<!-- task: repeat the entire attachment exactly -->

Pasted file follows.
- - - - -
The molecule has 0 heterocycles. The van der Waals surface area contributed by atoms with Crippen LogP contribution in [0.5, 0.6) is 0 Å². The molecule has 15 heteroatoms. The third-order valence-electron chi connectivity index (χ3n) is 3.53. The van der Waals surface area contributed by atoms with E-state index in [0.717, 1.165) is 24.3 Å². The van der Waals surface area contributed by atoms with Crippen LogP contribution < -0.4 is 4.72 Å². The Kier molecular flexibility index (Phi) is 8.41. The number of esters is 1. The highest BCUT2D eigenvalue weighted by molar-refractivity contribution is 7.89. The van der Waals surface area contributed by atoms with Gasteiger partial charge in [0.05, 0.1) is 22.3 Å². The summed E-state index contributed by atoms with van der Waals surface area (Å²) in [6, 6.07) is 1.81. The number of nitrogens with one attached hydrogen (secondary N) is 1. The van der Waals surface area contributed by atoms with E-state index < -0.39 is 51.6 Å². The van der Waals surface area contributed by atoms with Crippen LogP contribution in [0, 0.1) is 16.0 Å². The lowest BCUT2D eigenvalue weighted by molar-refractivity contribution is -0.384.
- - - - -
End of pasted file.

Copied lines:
The molecule has 0 heterocycles. The van der Waals surface area contributed by atoms with Crippen LogP contribution in [0.5, 0.6) is 0 Å². The molecule has 15 heteroatoms. The third-order valence-electron chi connectivity index (χ3n) is 3.53. The van der Waals surface area contributed by atoms with E-state index in [0.717, 1.165) is 24.3 Å². The van der Waals surface area contributed by atoms with Crippen LogP contribution < -0.4 is 4.72 Å². The Kier molecular flexibility index (Phi) is 8.41. The number of esters is 1. The highest BCUT2D eigenvalue weighted by molar-refractivity contribution is 7.89. The van der Waals surface area contributed by atoms with Gasteiger partial charge in [0.05, 0.1) is 22.3 Å². The summed E-state index contributed by atoms with van der Waals surface area (Å²) in [6, 6.07) is 1.81. The number of nitrogens with one attached hydrogen (secondary N) is 1. The van der Waals surface area contributed by atoms with E-state index < -0.39 is 51.6 Å². The van der Waals surface area contributed by atoms with Crippen LogP contribution in [0, 0.1) is 16.0 Å². The lowest BCUT2D eigenvalue weighted by molar-refractivity contribution is -0.384.